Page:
Advice For Second Tier Grocery Brands

Discussion
Oct 24, 2013

Through a special arrangement, presented here for discussion is a summary of a current article from Frozen & Refrigerated Buyer magazine.

Conventional wisdom holds that second-tier manufacturers won’t survive the ongoing tsunami of industry consolidation. Of course, that’s been the conventional wisdom for 10, 20 and — in some cases — 30 years. And yet many of the firms perennially found on capitalism’s endangered species list have managed to, at least so far, defy the laws of commercial Darwinism.

So, what should second-tier firms do?

The Four Choices

There really are only four choices: get larger; get smaller; stay the current course and hope for the best; or fold.

Let’s look at them in order.

  • The easiest way to get larger is to merge with or acquire another company. Of course, even if they stand on each other’s heads, a marriage of midgets does not create a giant. Putting together two underperforming firms more often than not creates a brand spanking new underperforming company. The problems that plagued the individual companies remain — or are magnified in the new enterprise.
  • Getting smaller may be a successful strategy for some second-tiers provided they are shedding fat rather than muscle. Underperforming brands, line extensions, sometimes even rationalizing size assortment can reduce a company’s overall sales but increase their margins.
  • Staying the course has worked for some companies but complacency isn’t really a good strategy for anyone. And, while dumb luck can, no doubt, get some companies a lot further along than they deserve, it too isn’t a recipe for long-term success.
  • Finally, selling out is always a strategy worth thinking about while a failing company still has some market value. Likely buyers? Other second-tier companies pursuing the "Get Larger" option. If selling out isn’t possible, selling off the assets and folding the company may be the only viable path.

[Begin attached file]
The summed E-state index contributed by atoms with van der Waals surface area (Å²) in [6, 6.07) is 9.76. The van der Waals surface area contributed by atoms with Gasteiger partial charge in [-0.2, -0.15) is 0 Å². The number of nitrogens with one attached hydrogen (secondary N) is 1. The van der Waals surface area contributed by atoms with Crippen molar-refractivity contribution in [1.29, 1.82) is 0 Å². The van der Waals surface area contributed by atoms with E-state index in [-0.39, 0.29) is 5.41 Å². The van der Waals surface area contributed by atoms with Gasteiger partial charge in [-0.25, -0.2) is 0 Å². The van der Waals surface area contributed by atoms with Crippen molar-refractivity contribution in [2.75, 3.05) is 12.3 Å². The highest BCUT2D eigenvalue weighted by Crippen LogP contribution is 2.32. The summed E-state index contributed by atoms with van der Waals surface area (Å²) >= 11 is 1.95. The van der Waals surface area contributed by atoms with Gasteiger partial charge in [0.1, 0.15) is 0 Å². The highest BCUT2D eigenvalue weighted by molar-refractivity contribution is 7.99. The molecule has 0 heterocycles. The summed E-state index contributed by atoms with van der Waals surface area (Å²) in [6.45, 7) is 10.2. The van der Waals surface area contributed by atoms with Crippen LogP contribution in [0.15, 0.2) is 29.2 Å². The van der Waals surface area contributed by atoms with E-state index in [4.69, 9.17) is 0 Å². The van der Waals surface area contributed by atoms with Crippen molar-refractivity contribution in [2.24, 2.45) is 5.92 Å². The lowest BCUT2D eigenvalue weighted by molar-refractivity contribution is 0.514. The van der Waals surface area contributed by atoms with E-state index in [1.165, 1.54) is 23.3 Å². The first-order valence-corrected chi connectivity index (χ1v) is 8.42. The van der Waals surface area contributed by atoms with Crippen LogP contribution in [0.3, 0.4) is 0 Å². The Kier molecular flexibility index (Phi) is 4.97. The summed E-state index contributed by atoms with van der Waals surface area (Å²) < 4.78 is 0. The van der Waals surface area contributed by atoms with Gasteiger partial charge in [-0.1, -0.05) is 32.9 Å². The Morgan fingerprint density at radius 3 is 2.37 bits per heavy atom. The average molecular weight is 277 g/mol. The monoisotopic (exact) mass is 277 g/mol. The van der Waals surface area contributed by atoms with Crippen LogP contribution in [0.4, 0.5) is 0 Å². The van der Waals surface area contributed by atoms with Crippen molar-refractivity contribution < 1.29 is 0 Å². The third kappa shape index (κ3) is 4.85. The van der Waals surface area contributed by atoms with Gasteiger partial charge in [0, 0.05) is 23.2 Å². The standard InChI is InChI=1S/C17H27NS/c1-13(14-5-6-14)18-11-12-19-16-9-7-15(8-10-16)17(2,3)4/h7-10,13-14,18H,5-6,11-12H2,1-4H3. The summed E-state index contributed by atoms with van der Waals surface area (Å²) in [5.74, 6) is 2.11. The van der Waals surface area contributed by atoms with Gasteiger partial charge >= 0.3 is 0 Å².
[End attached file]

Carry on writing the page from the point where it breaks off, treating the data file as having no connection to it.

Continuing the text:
Are there things second-tier companies can do short of a commercial "Hail Mary," such as developing a wonder product or securing the rights to the next big thing? The answer is a guarded, "Yes."

All second-tier firms should do as much internal housekeeping as possible before they do anything else. Underperforming SKUs should be pruned, as should underperforming human assets.

Once that’s done second-tier manufacturers would be well advised to see what unserved, or underserved, niches exist inside their current and emerging markets. These niches could be based around price, size, variety or other characteristics. By focusing on areas larger manufacturers haven’t pursued, some second-tiers might discover a second — or even third — wind. Of course, then again, there may be a reason why nobody is trying to fill that niche that looks so inviting.

What advice would you give to second tier grocery brands looking to best position themselves in a consolidating marketplace? What advantages may smaller brands have in approaching the market?

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14 Comments on "Advice For Second Tier Grocery Brands"

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Dr. Stephen Needel
Guest
4 years 1 month ago

Ryan’s idea about finding the niche resonates most with me. Short of selling out, making yourself unique and perhaps indispensable is a way to stay on the store shelves. No reason why second tier companies can’t bring new category management and shopper marketing ideas to the retailers.

Roger Saunders
Guest
4 years 1 month ago
Make sure you have QUALITY, QUALITY, and more QUALITY built into the culture of your product. You cannot be “me-to” against the giants. Establish that quality message with the consumer, and the national, regional, and local chains will open up space for you, as they all know that the consumer is the center of the equation. Once quality is established, don’t be afraid of line extensions, building different day parts for use, seeking added channels of outlets, expanding the line to bring in the considerations of other family members. Just as Kellogg, for example, can show a dad and daughter… Read more »
Ben Ball
Guest
4 years 1 month ago